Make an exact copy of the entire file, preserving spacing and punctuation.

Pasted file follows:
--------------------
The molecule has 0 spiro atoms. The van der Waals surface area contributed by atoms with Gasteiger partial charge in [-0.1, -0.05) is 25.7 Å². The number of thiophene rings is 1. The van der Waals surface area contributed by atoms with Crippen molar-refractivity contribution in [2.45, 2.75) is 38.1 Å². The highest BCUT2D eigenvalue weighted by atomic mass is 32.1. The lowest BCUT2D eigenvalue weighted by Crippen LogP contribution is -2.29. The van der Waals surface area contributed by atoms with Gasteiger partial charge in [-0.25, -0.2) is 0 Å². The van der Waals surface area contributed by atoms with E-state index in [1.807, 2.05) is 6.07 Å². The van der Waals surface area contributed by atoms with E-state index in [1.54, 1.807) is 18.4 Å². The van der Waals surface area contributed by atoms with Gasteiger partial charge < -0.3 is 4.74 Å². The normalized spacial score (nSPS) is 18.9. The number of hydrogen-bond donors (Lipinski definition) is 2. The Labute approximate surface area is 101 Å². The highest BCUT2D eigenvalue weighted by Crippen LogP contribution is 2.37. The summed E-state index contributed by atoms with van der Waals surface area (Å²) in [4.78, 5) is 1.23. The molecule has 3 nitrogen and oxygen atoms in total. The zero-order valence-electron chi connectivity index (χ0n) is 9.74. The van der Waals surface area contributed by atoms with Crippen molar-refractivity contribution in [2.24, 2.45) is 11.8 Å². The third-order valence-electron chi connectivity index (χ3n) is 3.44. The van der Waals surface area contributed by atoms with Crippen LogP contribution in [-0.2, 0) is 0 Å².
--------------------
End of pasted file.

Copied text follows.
The molecule has 0 spiro atoms. The van der Waals surface area contributed by atoms with Gasteiger partial charge in [-0.1, -0.05) is 25.7 Å². The number of thiophene rings is 1. The van der Waals surface area contributed by atoms with Crippen molar-refractivity contribution in [2.45, 2.75) is 38.1 Å². The highest BCUT2D eigenvalue weighted by atomic mass is 32.1. The lowest BCUT2D eigenvalue weighted by Crippen LogP contribution is -2.29. The van der Waals surface area contributed by atoms with Gasteiger partial charge in [-0.25, -0.2) is 0 Å². The van der Waals surface area contributed by atoms with E-state index in [1.807, 2.05) is 6.07 Å². The van der Waals surface area contributed by atoms with E-state index in [1.54, 1.807) is 18.4 Å². The van der Waals surface area contributed by atoms with Gasteiger partial charge < -0.3 is 4.74 Å². The normalized spacial score (nSPS) is 18.9. The number of hydrogen-bond donors (Lipinski definition) is 2. The Labute approximate surface area is 101 Å². The highest BCUT2D eigenvalue weighted by Crippen LogP contribution is 2.37. The summed E-state index contributed by atoms with van der Waals surface area (Å²) in [4.78, 5) is 1.23. The molecule has 3 nitrogen and oxygen atoms in total. The zero-order valence-electron chi connectivity index (χ0n) is 9.74. The van der Waals surface area contributed by atoms with Crippen molar-refractivity contribution in [2.24, 2.45) is 11.8 Å². The third-order valence-electron chi connectivity index (χ3n) is 3.44. The van der Waals surface area contributed by atoms with Crippen LogP contribution in [-0.2, 0) is 0 Å².